OpenJurist

43 F3d 1482 Fesmire v. Walters

43 F.3d 1482

Felix Wesly FESMIRE, Jr., Petitioner-Appellant,
v.
David WALTERS; Attorney General of the State of Oklahoma,
Respondents-Appellees.

No. 94-6125.

United States Court of Appeals, Tenth Circuit.

Dec. 19, 1994.

NOTICE: Although citation of unpublished opinions remains unfavored, unpublished opinions may now be cited if the opinion has persuasive value on a material issue, and a copy is attached to the citing document or, if cited in oral argument, copies are furnished to the Court and all parties. See General Order of November 29, 1993, suspending 10th Cir. Rule 36.3 until December 31, 1995, or further order.

ORDER AND JUDGMENT1

Before ANDERSON, BALDOCK, and BRORBY, Circuit Judges.2

1

Petitioner appeals from a district court order denying his petition for a writ of habeas corpus under 28 U.S.C. 2241. We affirm for substantially the reasons stated by the district court.

2

In February 1990, the Oklahoma Executive Department (i.e., the Governor acting on the recommendation of the Pardon and Parole Board) issued a parole certificate indicating that petitioner, confined since his conviction for three murders in 1967, was to begin service of his third life sentence. However, the certificate misidentified the latter by interchanging two case numbers, thereby nominally paroling petitioner to one of the sentences he had been serving. After the mistake was discovered, the Department issued an amended certificate properly designating the remaining sentence to be served.

3

Petitioner sought mandamus relief from the state courts, arguing that the initial certificate should control and he should therefore be deemed paroled through all three life sentences (to several later sentences imposed for criminal conduct arising out of his incarceration). The state courts disagreed, holding that the Department acted properly in amending the certificate to correct an obvious clerical error. Petitioner reasserted his contention in his habeas petition, which the district court denied for lack of a cognizable federal claim.

4

On habeas, we review the district court's legal conclusions de novo and its factual findings for clear error. Hill v. Reynolds, 942 F.2d 1494, 1495 (10th Cir.1991). Upon consideration of the record and the briefs, we agree with the district court that petitioner's challenge to the Department's issuance of an amended parole certificate involves a question of state law not cognizable on habeas. See Estelle v. McGuire, 502 U.S. 62, ----, 112 S.Ct. 475, 480 (1991)(inquiry into errors of state law "is no part of a federal court's habeas review"). Furthermore, to the extent petitioner attempts to invoke broader principles of due process, we hold that the straightforward clerical correction made here does not raise constitutional concerns. Cf. Miller v. Federal Bureau of Prisons, 989 F.2d 420, 423 (10th Cir.1993)(holding amendment of parole action did not raise due process concerns because, among other reasons, "there [was] no evidence to suggest that the Parole Commission was doing anything other than correcting a clerical error").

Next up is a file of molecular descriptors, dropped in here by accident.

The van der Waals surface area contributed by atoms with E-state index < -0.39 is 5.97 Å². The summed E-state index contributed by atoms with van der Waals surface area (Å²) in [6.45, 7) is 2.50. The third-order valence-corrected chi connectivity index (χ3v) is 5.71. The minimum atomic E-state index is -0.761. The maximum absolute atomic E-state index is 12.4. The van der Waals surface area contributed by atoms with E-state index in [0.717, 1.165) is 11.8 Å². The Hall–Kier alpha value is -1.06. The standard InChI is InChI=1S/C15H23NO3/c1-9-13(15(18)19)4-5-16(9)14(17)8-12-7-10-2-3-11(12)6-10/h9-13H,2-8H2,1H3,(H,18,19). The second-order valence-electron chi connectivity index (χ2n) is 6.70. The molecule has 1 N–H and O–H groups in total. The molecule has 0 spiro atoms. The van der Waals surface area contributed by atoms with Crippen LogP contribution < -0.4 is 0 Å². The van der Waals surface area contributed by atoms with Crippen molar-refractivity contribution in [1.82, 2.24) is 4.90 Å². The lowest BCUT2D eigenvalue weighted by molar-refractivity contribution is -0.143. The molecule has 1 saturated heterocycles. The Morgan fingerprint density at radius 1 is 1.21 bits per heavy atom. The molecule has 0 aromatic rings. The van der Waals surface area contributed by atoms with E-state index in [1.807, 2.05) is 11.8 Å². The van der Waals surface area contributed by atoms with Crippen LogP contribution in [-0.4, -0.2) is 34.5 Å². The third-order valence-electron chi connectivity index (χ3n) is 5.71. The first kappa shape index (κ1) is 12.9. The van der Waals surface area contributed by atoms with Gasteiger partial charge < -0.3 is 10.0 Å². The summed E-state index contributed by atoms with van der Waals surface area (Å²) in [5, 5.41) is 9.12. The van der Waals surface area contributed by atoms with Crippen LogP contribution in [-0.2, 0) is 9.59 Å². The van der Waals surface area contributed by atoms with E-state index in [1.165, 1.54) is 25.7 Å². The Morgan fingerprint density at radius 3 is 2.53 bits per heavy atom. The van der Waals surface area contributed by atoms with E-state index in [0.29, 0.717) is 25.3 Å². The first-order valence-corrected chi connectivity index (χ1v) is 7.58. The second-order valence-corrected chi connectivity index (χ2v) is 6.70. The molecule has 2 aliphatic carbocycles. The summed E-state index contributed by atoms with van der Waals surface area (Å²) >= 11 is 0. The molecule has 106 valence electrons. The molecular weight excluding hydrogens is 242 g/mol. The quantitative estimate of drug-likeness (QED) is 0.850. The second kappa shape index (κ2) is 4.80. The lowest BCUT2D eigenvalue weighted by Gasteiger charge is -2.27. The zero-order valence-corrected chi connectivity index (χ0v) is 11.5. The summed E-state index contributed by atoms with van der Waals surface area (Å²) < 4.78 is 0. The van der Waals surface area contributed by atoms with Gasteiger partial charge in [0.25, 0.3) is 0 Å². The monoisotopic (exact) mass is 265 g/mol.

5

The judgment of the United States District Court for the Western District of Oklahoma is AFFIRMED.

6

The mandate shall issue forthwith.

1

This order and judgment is not binding precedent, except under the doctrines of law of the case, res judicata, and collateral estoppel. The court generally disfavors the citation of orders and judgments; nevertheless, an order and judgment may be cited under the terms and conditions of the court's General Order filed November 29, 1993. 151 F.R.D. 470

2

After examining the briefs and appellate record, this panel has determined unanimously that oral argument would not materially assist the determination of this appeal. See Fed.R.App.P. 34(a); 10th Cir. R. 34.1.9. The case is therefore ordered submitted without oral argument